Infrastructure investors must take a more “scientific” view on how they value assets, according to EDHECinfra director Frédéric Blanc-Brude.
Speaking at Infrastructure Investors’ Global Passport session on valuations today, Blanc-Brude highlighted the performance figures of a variety of infrastructure assets, as displayed in EDHECinfra’s infra300 index, data the Singapore-based think-tank says captures the fair market value of 300 infrastructure companies in more than 20 countries, worth about $180 billion.
So when asked during our session if valuing infrastructure assets was “art or science”, Blanc-Brude was firm in his response.
“You can actually extract the risk premia of individual deals and use that to measure where the market is at in terms of risk profiling,” he argued. “We’ve been applying science to this asset class recently when before it wasn’t being done like this. [The asset class] can do better now.”
Blanc-Brude, however, was met with opposition from Serkan Bahceci, partner and head of research at Arjun Infrastructure Partners.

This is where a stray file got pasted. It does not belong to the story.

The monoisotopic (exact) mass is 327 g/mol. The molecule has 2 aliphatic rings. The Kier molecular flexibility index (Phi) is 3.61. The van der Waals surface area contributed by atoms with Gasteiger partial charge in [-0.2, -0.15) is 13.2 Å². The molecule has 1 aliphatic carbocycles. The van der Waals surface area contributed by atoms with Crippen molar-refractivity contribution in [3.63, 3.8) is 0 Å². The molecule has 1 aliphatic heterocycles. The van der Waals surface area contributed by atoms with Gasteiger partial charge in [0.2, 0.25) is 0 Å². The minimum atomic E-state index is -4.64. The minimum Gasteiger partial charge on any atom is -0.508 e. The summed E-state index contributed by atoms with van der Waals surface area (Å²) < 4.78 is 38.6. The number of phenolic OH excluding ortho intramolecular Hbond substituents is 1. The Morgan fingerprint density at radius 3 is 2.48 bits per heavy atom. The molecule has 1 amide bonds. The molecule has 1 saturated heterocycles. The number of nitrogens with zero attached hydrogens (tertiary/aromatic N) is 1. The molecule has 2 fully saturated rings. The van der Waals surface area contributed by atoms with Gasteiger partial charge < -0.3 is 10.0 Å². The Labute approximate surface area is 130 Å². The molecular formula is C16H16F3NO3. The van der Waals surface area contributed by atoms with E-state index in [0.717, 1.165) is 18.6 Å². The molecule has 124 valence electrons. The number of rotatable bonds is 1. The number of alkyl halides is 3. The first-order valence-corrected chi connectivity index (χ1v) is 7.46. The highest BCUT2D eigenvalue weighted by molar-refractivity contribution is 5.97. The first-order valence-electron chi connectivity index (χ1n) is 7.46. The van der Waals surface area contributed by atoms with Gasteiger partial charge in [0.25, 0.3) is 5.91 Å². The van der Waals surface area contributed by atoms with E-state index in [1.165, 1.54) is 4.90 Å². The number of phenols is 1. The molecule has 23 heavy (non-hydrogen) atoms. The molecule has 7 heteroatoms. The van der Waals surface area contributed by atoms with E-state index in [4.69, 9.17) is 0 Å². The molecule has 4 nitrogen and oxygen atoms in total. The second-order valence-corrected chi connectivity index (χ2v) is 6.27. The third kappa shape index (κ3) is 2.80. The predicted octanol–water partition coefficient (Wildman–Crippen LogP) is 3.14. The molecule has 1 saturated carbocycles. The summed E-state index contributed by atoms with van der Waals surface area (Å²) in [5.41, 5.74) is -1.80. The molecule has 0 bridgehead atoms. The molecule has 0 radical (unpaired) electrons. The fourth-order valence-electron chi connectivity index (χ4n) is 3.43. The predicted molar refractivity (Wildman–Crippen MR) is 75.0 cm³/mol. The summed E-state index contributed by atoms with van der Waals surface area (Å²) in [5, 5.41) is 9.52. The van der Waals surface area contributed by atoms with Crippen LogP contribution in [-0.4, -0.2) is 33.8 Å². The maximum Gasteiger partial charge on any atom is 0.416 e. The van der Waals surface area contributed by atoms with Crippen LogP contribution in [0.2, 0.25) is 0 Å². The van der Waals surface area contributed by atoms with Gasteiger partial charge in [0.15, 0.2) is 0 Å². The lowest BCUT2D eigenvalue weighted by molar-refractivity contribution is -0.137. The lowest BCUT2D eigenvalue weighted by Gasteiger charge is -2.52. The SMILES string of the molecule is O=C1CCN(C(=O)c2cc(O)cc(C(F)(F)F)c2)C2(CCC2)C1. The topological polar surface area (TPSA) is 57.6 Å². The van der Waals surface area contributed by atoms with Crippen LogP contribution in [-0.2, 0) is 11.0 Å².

“I don’t think it’s possible to address this question quite efficiently,” he said. “The smoothness of returns will prevail.”
Colin Simpson, head of asset management, infrastructure, at the UK-based Local Pensions Partnership agreed with Bahceci that reaching a consensus on valuations was more of an art than a science. He noted it has been particularly difficult over the last 12 months for LPP, which has £19 billion ($26 billion; €22 billion) of assets under management.
“We use external valuation agents. We have a deep debate every quarter about what they should be,” Simpson said. “The way we’re seeing discount rates compress across the market, it’s taking time for that to feed back into valuations. By the time you’ve got a prudent set of cashflows and a prudent discount rate, you actually couldn’t buy at that price.”
Diversity is the subject of the next get-together on the Infrastructure Investor Global Passport, taking place on 14 April. Comparing infrastructure with other asset classes will be Partners Group’s Esther Peiner, Cambridge Associates’ Meagan Nichols, Carlyle’s Pooja Goyal, HarbourVest’s Abigail Rayner and advisory group BSR’s Aditi Mohapatra. To join, click here